February 1, 2015
By Shele Letwin
Recreating old or damaged jewellery in CAD can be challenging, but it does have its rewards. A job well done when the piece is complete comes to mind, not to mention the joy on the client’s face. I am always ready to take on a project when there is a sentimental story behind it. I guess you could say they had me at “Hello.”
If you enjoy this kind of custom work as much as I do and decide to rise to the occasion, here are a few points to discuss with your client to ensure success and to help preserve the piece’s sentimental value.
When it comes to jewellery, your client’s expectations are always high, but even more so when you’re recreating an old or damaged piece. And while it’s true you do not want to disappoint them, you will have to explain to the customer the piece will likely look different, as parts of it may need to be made thicker. (This is likely the very reason why the jewellery is worn out or damaged in the first place.) My neighbour, setter Alex Haddad of Haddad Brothers in Toronto, always says, “Safety first, design second.” To help the client have a better sense of what you mean, grab something similar out of the showcase as an example. This will help lessen the chance of a misunderstanding.
You must have the piece in hand in order to measure it and to be able to refer to it often as you work in CAD. First of all, take three pictures of it—top, side, and front—and make sure they are clear and in focus. Also, the photos must be straight-on shots. Use silly putty or a bent paper clip to stand the ring up. The secret to taking a good picture is to have plenty of light. Although I still recommend getting a good camera system for snapping photos for your website or catalogue, some newer smartphones are capable of taking nice shots. Make sure you have your phone set on ‘close up.’ Also, take a few test shots to determine whether you need the flash on or off.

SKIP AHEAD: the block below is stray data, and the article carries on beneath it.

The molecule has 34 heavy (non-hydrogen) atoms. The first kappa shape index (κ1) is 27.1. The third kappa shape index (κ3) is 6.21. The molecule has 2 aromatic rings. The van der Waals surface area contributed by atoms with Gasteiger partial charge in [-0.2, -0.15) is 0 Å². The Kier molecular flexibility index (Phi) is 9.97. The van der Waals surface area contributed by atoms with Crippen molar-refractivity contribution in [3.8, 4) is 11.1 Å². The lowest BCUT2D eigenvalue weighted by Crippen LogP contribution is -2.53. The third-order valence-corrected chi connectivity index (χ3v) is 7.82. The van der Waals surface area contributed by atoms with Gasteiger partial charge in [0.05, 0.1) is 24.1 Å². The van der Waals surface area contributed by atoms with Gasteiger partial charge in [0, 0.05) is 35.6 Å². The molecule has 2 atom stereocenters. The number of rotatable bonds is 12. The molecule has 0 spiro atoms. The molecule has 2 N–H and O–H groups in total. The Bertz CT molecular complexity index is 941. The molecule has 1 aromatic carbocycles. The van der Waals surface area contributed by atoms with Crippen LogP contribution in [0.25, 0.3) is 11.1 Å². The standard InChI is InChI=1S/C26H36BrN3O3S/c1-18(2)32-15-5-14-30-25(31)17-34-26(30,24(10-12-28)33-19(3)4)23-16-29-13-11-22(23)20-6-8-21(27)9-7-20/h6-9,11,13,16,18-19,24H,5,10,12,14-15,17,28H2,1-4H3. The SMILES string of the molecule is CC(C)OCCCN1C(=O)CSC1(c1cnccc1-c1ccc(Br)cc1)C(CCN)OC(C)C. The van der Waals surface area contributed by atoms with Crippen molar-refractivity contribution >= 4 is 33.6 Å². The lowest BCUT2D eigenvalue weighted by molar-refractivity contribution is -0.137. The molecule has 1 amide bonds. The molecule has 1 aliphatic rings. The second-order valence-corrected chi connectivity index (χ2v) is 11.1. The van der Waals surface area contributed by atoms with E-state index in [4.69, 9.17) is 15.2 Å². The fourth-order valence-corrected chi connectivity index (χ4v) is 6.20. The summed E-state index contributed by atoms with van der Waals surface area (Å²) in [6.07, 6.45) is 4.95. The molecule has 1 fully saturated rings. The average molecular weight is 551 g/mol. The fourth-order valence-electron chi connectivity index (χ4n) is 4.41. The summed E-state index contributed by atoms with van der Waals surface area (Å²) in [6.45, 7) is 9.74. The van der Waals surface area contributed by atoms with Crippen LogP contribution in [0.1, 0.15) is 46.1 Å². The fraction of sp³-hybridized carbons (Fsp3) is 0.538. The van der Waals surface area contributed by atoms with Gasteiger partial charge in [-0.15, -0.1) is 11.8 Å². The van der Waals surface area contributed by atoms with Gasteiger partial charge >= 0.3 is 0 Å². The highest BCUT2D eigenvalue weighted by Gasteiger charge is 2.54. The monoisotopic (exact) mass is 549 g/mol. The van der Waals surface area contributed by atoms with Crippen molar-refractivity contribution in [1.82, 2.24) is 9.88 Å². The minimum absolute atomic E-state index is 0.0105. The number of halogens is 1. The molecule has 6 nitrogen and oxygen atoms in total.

I was very uncomfortable asking clients about their budget for a project when I first started working behind the counter. But over the years, I’ve realized you just have to ask—it can save you time and energy to simply ‘get to the point.’ Pricing, however, can be a little tricky. An experienced CAD user can offer a pretty good guesstimate on time and weight. However, until you build the piece in CAD, you will not be able to provide an actual quote. Some CAD programs include metal and stone weight calculators, which also come in handy when you want to build a virtual inventory on your website.
One question to ask the client is whether the original piece was mass-produced. If it was, he or she may not be prepared to spend a lot of money on labour. While most people expect to be paying more to create a new piece, how much are they willing to pay to recreate old or damaged jewellery? The sentimental value they have in the piece will certainly sway the decision one way or the other.
My house is close to a century old. Years ago, I was in search of a gas fireplace. I called one company who wanted $300 (which was non-refundable) just to come over to see if they could do the work. Naturally, I was put off by what I felt was an exorbitant cost for simply driving to my house and having them tell me whether I could give them even more money to do the job. However, I’ve since realized they were in their right to charge me. They understood their time was valuable and that they should be compensated for it. I do love my gas fireplace and I am toasty warm in the winter months.